Friday, June 2, 2017

Antique Repair FL Bisque And Composition Doll Collectors Can Do On Their Own

By Anna Clark

Florida natives who are serious doll collectors keep their treasures behind glass and only take them out to clean the cabinet or give an interested guest a closer look. Sometimes people find great buys that are not in excellent condition. It can be very costly to take an antique to a professional restorer, so sometimes they decide to do the work themselves. Antique repair FL collectors handle on their own is usually of the cosmetic variety.

It is not unusual to see an old doll with dirty, matted or tangled hair. Before you attempt to wash the wig, you should find what it is made of. Synthetic hair can be shampooed using baby shampoo or some other gentle shampoo. You can even use fabric softener. It's important not to get the cap wet though because that can shrink it. You don't want to get the doll wet either.

If the doll's hair is tangled, you can use a pet comb or a flea comb to fix it. This is true for synthetic wigs, but you may need a tapestry needle or hatpin to pin comb a wig made of mohair. This is the easiest way to fluff up curls and separate them as well. If the wig needs a lot of work, sectioning pieces off and working from the bottom up can make the job manageable.

Renaissance wax is great for dolls with cloudy eyes. Machine and clock oil are also effective. Composition dolls should not come in contact with vegetable oil, and keeping any oil from the other surfaces of these dolls is recommended. It can damage the paint. Nail polish is an option for dolls with cloudy eyes, but it must be done carefully.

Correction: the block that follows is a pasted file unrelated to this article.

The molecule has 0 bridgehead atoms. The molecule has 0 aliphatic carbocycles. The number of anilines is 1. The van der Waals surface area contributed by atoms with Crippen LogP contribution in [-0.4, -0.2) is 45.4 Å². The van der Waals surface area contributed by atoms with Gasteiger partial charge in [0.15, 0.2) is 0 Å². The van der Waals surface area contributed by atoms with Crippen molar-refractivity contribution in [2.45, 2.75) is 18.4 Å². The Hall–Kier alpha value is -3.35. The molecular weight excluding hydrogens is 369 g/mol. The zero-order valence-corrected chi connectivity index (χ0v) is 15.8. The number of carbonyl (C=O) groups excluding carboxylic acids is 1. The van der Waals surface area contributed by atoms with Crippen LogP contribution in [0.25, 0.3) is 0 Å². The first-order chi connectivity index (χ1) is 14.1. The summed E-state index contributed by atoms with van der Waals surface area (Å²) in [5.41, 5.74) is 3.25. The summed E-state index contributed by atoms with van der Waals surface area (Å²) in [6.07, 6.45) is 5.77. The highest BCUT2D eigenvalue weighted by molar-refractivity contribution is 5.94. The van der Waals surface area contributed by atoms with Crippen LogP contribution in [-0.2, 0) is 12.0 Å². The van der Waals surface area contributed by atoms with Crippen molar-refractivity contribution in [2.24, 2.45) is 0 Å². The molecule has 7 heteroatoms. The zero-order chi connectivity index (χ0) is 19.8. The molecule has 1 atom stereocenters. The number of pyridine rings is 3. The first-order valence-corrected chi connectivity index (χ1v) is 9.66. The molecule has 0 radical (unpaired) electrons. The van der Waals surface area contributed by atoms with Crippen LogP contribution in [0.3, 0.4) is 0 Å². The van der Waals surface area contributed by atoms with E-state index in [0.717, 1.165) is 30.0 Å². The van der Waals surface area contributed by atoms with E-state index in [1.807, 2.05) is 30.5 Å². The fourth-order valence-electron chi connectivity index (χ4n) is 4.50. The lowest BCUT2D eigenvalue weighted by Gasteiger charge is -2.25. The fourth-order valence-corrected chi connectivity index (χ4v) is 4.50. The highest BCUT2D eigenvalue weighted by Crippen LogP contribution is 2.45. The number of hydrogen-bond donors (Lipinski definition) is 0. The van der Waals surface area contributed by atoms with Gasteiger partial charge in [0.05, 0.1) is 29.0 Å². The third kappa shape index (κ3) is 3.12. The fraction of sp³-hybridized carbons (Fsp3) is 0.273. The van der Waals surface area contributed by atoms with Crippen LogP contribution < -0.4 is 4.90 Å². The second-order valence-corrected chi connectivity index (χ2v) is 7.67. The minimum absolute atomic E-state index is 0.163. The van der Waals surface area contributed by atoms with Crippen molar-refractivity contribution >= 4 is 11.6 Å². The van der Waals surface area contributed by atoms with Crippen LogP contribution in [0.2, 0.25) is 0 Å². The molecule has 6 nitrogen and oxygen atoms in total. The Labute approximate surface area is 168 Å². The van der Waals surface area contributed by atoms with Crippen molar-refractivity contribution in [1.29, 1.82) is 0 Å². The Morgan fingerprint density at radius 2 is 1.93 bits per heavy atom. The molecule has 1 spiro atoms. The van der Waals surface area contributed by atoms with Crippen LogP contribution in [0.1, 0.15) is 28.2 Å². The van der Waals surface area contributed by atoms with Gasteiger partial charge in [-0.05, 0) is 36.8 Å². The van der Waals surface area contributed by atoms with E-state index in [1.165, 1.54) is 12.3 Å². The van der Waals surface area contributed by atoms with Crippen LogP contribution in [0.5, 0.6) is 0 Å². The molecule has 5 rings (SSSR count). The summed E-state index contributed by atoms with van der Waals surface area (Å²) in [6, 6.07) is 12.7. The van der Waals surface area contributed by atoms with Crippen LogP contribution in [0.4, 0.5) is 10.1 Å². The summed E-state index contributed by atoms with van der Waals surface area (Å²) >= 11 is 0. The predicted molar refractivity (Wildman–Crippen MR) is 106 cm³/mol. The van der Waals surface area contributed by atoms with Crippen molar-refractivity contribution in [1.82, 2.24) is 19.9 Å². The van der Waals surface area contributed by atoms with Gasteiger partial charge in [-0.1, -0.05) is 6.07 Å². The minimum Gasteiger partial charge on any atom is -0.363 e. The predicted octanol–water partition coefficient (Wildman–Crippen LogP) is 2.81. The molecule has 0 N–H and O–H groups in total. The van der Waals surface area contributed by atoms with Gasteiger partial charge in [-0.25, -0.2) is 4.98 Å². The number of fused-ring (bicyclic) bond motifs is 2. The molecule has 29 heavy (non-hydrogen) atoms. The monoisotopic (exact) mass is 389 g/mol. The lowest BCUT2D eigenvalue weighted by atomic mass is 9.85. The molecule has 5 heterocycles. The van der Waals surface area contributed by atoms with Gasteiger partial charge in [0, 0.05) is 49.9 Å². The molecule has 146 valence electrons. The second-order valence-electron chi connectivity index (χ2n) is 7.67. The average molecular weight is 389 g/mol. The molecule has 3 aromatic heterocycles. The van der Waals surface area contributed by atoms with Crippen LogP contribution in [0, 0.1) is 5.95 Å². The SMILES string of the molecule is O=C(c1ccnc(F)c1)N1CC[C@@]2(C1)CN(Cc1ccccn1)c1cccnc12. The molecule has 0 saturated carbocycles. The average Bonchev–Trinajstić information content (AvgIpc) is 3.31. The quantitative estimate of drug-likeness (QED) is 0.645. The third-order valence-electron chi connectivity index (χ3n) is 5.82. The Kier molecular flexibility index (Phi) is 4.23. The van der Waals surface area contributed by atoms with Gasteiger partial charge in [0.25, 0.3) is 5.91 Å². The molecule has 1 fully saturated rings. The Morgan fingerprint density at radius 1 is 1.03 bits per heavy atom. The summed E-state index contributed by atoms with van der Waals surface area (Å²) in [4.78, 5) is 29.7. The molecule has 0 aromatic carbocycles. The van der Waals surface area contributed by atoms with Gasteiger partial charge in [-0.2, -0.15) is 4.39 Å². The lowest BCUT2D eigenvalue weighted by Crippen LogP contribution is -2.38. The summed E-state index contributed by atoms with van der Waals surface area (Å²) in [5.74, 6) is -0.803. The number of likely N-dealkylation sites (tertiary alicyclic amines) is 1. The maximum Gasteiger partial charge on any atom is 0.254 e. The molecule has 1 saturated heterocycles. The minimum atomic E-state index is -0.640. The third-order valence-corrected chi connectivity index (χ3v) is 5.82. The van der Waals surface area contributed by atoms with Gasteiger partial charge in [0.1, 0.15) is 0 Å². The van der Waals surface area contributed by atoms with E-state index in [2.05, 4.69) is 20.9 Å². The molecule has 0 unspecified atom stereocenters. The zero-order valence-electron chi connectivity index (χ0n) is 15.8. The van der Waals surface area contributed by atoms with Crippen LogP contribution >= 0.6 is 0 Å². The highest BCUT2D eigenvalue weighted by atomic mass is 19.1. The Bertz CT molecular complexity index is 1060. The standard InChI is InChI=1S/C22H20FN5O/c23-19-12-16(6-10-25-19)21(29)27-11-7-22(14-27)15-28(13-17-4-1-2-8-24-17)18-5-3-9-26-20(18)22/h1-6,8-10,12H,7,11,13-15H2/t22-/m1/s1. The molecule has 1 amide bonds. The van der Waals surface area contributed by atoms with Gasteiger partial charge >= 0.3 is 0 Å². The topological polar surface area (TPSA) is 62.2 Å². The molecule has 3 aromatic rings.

Orvus soap is inexpensive and a great way to clean bisque dolls. You can find it in feed stores and tack supply houses. Using Renaissance wax is another excellent way to clean bisque and composition dolls. This is the same wax museums use to conserve their collections. You may have to look online for a restoration supply store to get the wax, but it's worth it.

Air dry modeling compound can be used to fill in missing or damaged areas of the doll. This will work unless a doll is missing major parts, like an arm or a leg. Gourd artists like this compound because it doesn't shrink. You should be able to find it at art supply stores, especially the ones frequented by gourd artists.

Painting after replacing the pieces is necessary, but tricky. You only want to apply the paint to the area you replaced, not the whole doll. Professionals who restore dolls stress the importance of using some kind of barrier, so the paint can be removed at a later date. That way it won't permanently affect the doll.

Collecting dolls can be a lot of fun. You don't have to spend tons of money on them either. Finding one that needs some tender loving care is one way to make the hobby special.

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